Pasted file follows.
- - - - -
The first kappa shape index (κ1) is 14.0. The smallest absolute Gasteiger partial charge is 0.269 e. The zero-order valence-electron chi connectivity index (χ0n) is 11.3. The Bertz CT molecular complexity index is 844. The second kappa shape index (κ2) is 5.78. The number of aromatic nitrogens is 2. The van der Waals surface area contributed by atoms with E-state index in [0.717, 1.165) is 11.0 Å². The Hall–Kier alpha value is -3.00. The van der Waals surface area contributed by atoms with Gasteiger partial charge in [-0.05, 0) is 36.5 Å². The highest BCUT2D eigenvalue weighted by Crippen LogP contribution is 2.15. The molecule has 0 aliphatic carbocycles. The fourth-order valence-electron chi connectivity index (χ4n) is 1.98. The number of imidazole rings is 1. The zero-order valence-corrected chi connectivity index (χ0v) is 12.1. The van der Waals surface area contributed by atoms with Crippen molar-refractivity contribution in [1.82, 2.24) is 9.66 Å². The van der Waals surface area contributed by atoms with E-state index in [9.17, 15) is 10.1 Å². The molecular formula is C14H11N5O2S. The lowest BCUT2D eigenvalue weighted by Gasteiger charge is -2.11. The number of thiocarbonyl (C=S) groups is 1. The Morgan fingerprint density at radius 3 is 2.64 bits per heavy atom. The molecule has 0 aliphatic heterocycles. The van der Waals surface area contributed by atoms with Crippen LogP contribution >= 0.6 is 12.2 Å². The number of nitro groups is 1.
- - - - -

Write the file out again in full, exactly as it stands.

The first kappa shape index (κ1) is 14.0. The smallest absolute Gasteiger partial charge is 0.269 e. The zero-order valence-electron chi connectivity index (χ0n) is 11.3. The Bertz CT molecular complexity index is 844. The second kappa shape index (κ2) is 5.78. The number of aromatic nitrogens is 2. The van der Waals surface area contributed by atoms with E-state index in [0.717, 1.165) is 11.0 Å². The Hall–Kier alpha value is -3.00. The van der Waals surface area contributed by atoms with Gasteiger partial charge in [-0.05, 0) is 36.5 Å². The highest BCUT2D eigenvalue weighted by Crippen LogP contribution is 2.15. The molecule has 0 aliphatic carbocycles. The fourth-order valence-electron chi connectivity index (χ4n) is 1.98. The number of imidazole rings is 1. The zero-order valence-corrected chi connectivity index (χ0v) is 12.1. The van der Waals surface area contributed by atoms with Crippen molar-refractivity contribution in [1.82, 2.24) is 9.66 Å². The van der Waals surface area contributed by atoms with E-state index in [9.17, 15) is 10.1 Å². The molecular formula is C14H11N5O2S. The lowest BCUT2D eigenvalue weighted by Gasteiger charge is -2.11. The number of thiocarbonyl (C=S) groups is 1. The Morgan fingerprint density at radius 3 is 2.64 bits per heavy atom. The molecule has 0 aliphatic heterocycles. The van der Waals surface area contributed by atoms with Crippen LogP contribution >= 0.6 is 12.2 Å². The number of nitro groups is 1.